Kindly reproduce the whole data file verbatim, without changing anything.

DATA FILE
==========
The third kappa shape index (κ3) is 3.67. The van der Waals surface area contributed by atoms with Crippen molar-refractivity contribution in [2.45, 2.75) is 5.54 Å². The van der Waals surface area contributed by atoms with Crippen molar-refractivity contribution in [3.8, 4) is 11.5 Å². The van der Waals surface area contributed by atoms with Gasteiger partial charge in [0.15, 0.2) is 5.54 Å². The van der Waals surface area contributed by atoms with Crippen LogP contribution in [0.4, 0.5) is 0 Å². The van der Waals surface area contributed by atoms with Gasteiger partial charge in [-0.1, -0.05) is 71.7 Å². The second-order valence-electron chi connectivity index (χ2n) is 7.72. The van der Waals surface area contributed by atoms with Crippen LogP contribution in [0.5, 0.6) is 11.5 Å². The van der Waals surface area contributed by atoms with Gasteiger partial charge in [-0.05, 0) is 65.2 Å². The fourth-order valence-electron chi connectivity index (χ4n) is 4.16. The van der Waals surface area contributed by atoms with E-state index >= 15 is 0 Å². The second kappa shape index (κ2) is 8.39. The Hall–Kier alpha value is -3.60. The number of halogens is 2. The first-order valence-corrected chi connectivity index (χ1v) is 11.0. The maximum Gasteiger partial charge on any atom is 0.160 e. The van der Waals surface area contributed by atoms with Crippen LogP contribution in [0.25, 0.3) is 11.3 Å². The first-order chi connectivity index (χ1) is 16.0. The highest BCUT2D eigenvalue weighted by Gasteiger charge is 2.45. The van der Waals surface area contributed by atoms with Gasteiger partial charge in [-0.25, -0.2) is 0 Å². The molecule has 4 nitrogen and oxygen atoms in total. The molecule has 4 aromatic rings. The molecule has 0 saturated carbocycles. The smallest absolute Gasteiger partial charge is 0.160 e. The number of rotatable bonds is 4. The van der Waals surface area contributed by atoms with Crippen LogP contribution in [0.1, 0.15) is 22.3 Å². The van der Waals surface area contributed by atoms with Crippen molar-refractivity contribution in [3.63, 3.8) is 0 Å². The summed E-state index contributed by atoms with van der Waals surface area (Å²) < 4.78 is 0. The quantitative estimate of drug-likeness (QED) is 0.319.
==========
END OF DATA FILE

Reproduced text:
The third kappa shape index (κ3) is 3.67. The van der Waals surface area contributed by atoms with Crippen molar-refractivity contribution in [2.45, 2.75) is 5.54 Å². The van der Waals surface area contributed by atoms with Crippen molar-refractivity contribution in [3.8, 4) is 11.5 Å². The van der Waals surface area contributed by atoms with Gasteiger partial charge in [0.15, 0.2) is 5.54 Å². The van der Waals surface area contributed by atoms with Crippen LogP contribution in [0.4, 0.5) is 0 Å². The van der Waals surface area contributed by atoms with Gasteiger partial charge in [-0.1, -0.05) is 71.7 Å². The second-order valence-electron chi connectivity index (χ2n) is 7.72. The van der Waals surface area contributed by atoms with Crippen LogP contribution in [0.5, 0.6) is 11.5 Å². The van der Waals surface area contributed by atoms with Gasteiger partial charge in [-0.05, 0) is 65.2 Å². The fourth-order valence-electron chi connectivity index (χ4n) is 4.16. The van der Waals surface area contributed by atoms with E-state index >= 15 is 0 Å². The second kappa shape index (κ2) is 8.39. The Hall–Kier alpha value is -3.60. The number of halogens is 2. The first-order valence-corrected chi connectivity index (χ1v) is 11.0. The maximum Gasteiger partial charge on any atom is 0.160 e. The van der Waals surface area contributed by atoms with Crippen LogP contribution in [0.25, 0.3) is 11.3 Å². The first-order chi connectivity index (χ1) is 16.0. The highest BCUT2D eigenvalue weighted by Gasteiger charge is 2.45. The van der Waals surface area contributed by atoms with Gasteiger partial charge in [-0.25, -0.2) is 0 Å². The molecule has 4 nitrogen and oxygen atoms in total. The molecule has 4 aromatic rings. The molecule has 0 saturated carbocycles. The smallest absolute Gasteiger partial charge is 0.160 e. The number of rotatable bonds is 4. The van der Waals surface area contributed by atoms with Crippen LogP contribution in [0.1, 0.15) is 22.3 Å². The van der Waals surface area contributed by atoms with Crippen molar-refractivity contribution in [3.63, 3.8) is 0 Å². The summed E-state index contributed by atoms with van der Waals surface area (Å²) < 4.78 is 0. The quantitative estimate of drug-likeness (QED) is 0.319.